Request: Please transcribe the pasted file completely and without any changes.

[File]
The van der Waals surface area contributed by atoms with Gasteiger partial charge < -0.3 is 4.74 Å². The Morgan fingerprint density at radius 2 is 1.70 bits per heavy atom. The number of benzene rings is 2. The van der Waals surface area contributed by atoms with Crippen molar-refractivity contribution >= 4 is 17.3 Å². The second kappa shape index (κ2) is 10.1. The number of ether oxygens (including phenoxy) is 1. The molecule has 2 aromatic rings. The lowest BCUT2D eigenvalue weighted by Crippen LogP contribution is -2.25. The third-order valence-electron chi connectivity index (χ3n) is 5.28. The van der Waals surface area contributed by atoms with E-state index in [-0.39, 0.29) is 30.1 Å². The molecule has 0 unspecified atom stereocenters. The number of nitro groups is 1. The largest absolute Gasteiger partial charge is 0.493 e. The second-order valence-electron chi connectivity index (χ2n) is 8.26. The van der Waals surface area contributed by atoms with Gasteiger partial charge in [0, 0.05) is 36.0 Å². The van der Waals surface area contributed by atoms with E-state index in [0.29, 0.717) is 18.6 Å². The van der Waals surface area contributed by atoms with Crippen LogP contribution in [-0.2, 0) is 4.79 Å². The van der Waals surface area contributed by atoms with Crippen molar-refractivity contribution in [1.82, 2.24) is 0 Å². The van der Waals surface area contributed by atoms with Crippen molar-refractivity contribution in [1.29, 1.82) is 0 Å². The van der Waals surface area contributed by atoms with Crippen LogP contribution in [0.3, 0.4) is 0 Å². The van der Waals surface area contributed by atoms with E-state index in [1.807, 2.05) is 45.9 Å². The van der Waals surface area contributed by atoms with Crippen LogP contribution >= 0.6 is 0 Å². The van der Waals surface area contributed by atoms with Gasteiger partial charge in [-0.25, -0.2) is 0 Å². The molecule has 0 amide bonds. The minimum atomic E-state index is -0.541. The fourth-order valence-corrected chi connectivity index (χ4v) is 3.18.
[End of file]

The van der Waals surface area contributed by atoms with Gasteiger partial charge < -0.3 is 4.74 Å². The Morgan fingerprint density at radius 2 is 1.70 bits per heavy atom. The number of benzene rings is 2. The van der Waals surface area contributed by atoms with Crippen molar-refractivity contribution >= 4 is 17.3 Å². The second kappa shape index (κ2) is 10.1. The number of ether oxygens (including phenoxy) is 1. The molecule has 2 aromatic rings. The lowest BCUT2D eigenvalue weighted by Crippen LogP contribution is -2.25. The third-order valence-electron chi connectivity index (χ3n) is 5.28. The van der Waals surface area contributed by atoms with E-state index in [-0.39, 0.29) is 30.1 Å². The molecule has 0 unspecified atom stereocenters. The number of nitro groups is 1. The largest absolute Gasteiger partial charge is 0.493 e. The second-order valence-electron chi connectivity index (χ2n) is 8.26. The van der Waals surface area contributed by atoms with Gasteiger partial charge in [0, 0.05) is 36.0 Å². The van der Waals surface area contributed by atoms with E-state index in [0.29, 0.717) is 18.6 Å². The van der Waals surface area contributed by atoms with Crippen LogP contribution in [-0.2, 0) is 4.79 Å². The van der Waals surface area contributed by atoms with Crippen molar-refractivity contribution in [1.82, 2.24) is 0 Å². The van der Waals surface area contributed by atoms with Crippen molar-refractivity contribution in [1.29, 1.82) is 0 Å². The van der Waals surface area contributed by atoms with Crippen LogP contribution in [0.3, 0.4) is 0 Å². The van der Waals surface area contributed by atoms with E-state index in [1.807, 2.05) is 45.9 Å². The van der Waals surface area contributed by atoms with Crippen LogP contribution >= 0.6 is 0 Å². The van der Waals surface area contributed by atoms with Gasteiger partial charge in [-0.25, -0.2) is 0 Å². The molecule has 0 amide bonds. The minimum atomic E-state index is -0.541. The fourth-order valence-corrected chi connectivity index (χ4v) is 3.18.